One Man's Story Tells Tale of Two Cultures
Profiles of Confluence: People Drawing US and China Closer
BEIJING — The author of a bestseller here about life in America arrived in the US just weeks after the Chinese Army recaptured Tiananmen Square from students demanding democracy and change.
He left as protest leaders were being smuggled out of China on an underground railway in mid-1989 to evade the massive arrests that followed Operation Tiananmen. At a time when Sino-American relations were in a deep freeze, writer Qian Ning openly passed the tanks lining the streets of the Chinese capital and boarded a Boeing 747 to the US.
Unlike compatriots forced to use false identities and escape routes to seek sanctuary abroad, Mr. Qian's position as the son of China's foreign minister guaranteed him passage to the West.
Qian's book, which was published last year, reflects on China in 1989 and contrasts it with his six-year sojourn in the US. It is a first in the annals of Communist Chinese publishing.
"Studying in America" is remarkable not only for its evenhanded views of both China and the US, but because it was written by the son of one of Beijing's most powerful leaders.
"My life in America transformed me," Qian says in an interview. "I wanted to use the book to show a new kind of thinking, to be balanced and objective about the US."
China's rulers in 1989 surrounded the US Embassy here with machine gun-toting troops and accused Washington of conspiring with Chinese protesters to oppose communism. Since then, China's state-run publishing houses have issued a number of US-bashing books apparently aimed at fostering a wave of xenophobic nationalism.
Instead, Qian says the attacks rekindled an age-old fascination with the US and indirectly set the stage for a more balanced look at China's one-time enemy. Qian, who won a scholarship in journalism to the University of Michigan and then joined its faculty, presents a realistic portrait of America that is as deep as it is sweeping.
He juxtaposes snapshot interviews of Chinese migrs with impressionistic freeze-frames of American and Chinese life. "When I arrived at Michigan University [in August of 1989], students in T-shirts were crowded into street-side cafes and bars ... talking and laughing," writes Qian. "Just three months before, I had stood in Tiananmen Square watching impassioned students waving banners, shouting slogans, and leading a hunger strike."
"My mind could not connect the world before me and that of Tiananmen Square - it seemed they could not coexist on the same planet."
"I realized we Chinese, at least the younger generation of Chinese, could make a different kind of life for ourselves. The US provides an alternative, but not an absolute model, for China's future," says Qian, who adds that he is "not promoting any political idea or action."
Yet such heterodox ideas could have landed Qian in prison during the Cultural Revolution from 1966 to '76, when Chairman Mao Zedong attempted to create a pure communist culture by isolating China and lashing out at "American imperialism." Qian says as he was growing up "anti-American protest marches were common, and we children joined them as we would a party or festival."
He adds, though, that one of the late leader Deng Xiaoping's greatest acts following Mao's passing in 1976 was opening China's doors to the West: "Although the government still said 'America is the enemy, capitalism is the enemy,' Deng sent Chinese students to the US."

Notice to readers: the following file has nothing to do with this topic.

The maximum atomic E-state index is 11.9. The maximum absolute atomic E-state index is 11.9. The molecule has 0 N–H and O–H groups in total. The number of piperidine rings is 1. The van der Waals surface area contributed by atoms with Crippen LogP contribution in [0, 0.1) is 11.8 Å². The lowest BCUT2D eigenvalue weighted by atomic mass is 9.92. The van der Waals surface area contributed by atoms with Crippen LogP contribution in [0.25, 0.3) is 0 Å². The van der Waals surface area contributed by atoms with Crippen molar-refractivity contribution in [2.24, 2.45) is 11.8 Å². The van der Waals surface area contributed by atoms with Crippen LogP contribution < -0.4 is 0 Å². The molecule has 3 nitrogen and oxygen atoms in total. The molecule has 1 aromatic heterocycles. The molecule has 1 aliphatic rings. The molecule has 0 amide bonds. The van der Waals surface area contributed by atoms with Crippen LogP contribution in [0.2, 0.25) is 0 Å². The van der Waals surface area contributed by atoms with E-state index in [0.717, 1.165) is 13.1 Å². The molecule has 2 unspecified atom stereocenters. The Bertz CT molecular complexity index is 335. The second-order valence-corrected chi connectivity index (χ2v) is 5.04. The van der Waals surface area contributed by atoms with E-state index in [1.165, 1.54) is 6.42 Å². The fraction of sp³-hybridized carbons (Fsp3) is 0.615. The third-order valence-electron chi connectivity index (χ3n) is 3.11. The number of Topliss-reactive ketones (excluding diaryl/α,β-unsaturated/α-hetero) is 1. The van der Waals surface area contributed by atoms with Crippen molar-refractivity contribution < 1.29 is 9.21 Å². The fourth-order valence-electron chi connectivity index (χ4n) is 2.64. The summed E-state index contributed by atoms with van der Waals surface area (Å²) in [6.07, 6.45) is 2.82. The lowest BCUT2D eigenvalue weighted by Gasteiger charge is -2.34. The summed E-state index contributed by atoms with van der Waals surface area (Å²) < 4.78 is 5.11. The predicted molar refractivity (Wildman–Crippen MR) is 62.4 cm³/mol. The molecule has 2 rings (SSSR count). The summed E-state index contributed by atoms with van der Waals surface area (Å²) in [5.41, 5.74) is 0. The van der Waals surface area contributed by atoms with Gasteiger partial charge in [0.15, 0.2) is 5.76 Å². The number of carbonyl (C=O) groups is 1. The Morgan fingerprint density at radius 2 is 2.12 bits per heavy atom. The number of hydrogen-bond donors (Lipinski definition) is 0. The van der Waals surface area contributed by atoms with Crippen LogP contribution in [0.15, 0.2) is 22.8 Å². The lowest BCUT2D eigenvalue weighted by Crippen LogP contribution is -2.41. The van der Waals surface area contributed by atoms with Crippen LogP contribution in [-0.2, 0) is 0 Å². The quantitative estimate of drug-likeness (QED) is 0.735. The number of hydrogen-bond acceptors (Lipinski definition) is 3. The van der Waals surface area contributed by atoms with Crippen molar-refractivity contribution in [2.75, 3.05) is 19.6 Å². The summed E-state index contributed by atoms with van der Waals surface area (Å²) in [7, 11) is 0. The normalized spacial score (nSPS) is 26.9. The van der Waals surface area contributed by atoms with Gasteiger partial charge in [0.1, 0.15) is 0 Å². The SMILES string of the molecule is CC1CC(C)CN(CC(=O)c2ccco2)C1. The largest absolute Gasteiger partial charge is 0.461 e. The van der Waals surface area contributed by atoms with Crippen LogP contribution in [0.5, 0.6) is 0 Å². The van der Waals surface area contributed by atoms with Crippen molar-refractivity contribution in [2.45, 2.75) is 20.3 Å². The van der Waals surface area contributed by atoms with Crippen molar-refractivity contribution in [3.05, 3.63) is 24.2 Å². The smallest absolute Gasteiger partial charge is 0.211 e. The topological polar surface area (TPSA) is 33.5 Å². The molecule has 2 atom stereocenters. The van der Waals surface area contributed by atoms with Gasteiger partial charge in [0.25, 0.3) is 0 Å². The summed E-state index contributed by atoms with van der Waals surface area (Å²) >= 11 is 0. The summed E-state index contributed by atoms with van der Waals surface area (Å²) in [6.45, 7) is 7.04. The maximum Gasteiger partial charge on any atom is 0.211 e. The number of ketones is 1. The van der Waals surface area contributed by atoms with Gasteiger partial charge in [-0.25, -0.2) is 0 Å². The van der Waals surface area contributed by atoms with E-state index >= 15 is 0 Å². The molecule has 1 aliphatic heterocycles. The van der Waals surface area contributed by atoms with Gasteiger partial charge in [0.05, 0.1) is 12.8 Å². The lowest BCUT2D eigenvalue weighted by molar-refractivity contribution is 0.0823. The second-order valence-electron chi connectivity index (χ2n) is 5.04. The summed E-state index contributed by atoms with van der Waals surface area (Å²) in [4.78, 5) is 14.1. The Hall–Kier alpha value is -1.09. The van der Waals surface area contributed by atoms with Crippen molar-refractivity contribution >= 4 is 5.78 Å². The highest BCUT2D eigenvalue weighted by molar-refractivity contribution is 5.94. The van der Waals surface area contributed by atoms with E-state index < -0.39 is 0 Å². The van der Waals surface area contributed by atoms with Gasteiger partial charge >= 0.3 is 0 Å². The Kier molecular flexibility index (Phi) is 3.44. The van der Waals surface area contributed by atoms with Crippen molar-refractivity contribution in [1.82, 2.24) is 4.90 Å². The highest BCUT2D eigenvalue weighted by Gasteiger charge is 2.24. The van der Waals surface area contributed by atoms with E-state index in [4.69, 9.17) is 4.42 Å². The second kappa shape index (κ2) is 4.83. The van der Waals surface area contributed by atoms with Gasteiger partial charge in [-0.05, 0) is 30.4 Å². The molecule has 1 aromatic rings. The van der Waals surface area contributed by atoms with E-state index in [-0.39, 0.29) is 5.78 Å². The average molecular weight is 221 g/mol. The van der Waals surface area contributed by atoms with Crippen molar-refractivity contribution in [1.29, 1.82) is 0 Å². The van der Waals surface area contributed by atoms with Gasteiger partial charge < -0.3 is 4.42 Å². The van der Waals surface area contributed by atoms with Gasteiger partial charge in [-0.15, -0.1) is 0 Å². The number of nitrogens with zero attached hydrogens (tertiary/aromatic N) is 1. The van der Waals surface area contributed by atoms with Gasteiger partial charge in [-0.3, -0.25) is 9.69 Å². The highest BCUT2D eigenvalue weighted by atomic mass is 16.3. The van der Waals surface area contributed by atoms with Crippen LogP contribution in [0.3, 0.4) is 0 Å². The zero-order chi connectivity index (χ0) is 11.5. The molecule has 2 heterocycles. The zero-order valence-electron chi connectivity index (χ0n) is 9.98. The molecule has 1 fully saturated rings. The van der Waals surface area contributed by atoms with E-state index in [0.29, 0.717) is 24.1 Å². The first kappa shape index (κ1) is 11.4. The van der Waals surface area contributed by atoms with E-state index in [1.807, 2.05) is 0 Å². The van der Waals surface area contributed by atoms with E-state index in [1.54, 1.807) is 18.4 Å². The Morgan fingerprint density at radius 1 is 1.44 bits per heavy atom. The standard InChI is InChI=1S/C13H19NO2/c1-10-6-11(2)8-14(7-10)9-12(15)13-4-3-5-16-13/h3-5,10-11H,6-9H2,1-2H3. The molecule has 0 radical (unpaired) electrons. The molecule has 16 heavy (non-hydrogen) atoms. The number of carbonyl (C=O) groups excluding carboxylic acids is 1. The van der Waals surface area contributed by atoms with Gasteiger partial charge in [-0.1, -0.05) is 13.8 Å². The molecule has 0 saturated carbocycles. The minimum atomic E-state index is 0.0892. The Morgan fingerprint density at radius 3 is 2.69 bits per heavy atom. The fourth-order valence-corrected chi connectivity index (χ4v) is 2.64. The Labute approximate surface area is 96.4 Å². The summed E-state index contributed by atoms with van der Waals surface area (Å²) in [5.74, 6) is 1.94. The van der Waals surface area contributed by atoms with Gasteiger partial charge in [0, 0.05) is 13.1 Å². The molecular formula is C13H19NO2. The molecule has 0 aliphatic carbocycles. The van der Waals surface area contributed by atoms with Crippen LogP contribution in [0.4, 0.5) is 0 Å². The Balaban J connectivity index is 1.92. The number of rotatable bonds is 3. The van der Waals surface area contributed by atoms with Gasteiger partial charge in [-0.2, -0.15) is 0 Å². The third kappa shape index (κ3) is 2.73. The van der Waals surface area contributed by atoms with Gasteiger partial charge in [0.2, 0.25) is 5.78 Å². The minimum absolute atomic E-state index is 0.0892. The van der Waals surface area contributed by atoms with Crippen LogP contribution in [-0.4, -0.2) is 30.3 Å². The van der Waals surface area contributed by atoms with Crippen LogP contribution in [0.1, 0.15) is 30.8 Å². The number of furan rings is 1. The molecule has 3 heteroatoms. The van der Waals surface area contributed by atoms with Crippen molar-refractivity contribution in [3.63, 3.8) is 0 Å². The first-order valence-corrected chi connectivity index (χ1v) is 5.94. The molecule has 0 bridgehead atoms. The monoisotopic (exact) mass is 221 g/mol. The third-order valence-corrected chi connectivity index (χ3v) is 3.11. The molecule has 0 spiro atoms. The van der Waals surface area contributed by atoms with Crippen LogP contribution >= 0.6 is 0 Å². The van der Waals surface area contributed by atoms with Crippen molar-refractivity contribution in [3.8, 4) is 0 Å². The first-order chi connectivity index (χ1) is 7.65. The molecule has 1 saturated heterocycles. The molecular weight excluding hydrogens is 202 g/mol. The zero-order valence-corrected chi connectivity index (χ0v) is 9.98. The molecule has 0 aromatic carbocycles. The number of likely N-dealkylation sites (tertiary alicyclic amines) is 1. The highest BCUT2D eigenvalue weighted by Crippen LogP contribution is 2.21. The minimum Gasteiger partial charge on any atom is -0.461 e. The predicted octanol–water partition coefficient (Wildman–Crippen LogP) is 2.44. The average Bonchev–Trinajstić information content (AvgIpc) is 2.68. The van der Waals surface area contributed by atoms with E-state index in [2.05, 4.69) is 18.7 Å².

Despite the political skirmishes that continue between Beijing and Washington, he adds, "few Chinese people today regard America as the enemy."
Qian, who returned to China in 1995, says he misses the freedom of speeding along America's highways while listening to pop music on the radio, and adds he admires the freedom-seeking spirit of Jack Kerouac's "On the Road."
Yet he adds that for some Chinese, raised in a collective society fostered by Confucianism and communism, America's focus on "individual freedom can become a terrible weight."
While Qian's book praises some aspects of American liberties, it also graphically outlines the homelessness, poverty, and racism that plague many cities. "The US is a first-world nation," says Qian. "So I was shocked when I discovered pockets of the country that were more miserable than the worst third-world countries."
Despite those blights, Qian says, he began to feel nostalgic for American pop music, films like "Forrest Gump," and even Dr. Seuss as he planned his return to China two years ago.
"As I packed, I had to prepare myself to give up my American life," he says. "Yet when I arrived in Beijing, I underwent an unexpected culture shock," he adds.
"Beijing radio played Western pop everyday, around the clock. The latest American movies were all available on videotape, and the newest CDs were being sold on many street corners."
While Beijing's leaders still used police and prisons to silence outspoken political dissidents, they allowed most Chinese to enjoy a degree of personal freedom that had not been seen since the 1949 revolution.
Although anti-American diatribes still occasionally appear in the state-run press, an invasion of Western culture is transforming China's cities and youths.
Qian says the 1989 clash at Tiananmen Square, rather than opening a new era of repression, actually closed a chapter in which Chinese were willing to lay down their lives for competing ideologies.
"I think China is moving in the right direction," says Qian. "Young people are becoming more open-minded and flexible." He says that if more Chinese students returned from the US, "they could have an enormous influence over China."
"China's future is still uncertain," Qian says, "but a new system could evolve that combines the Confucian idea of community with the American concept of individuality."
* First of several profiles running this week.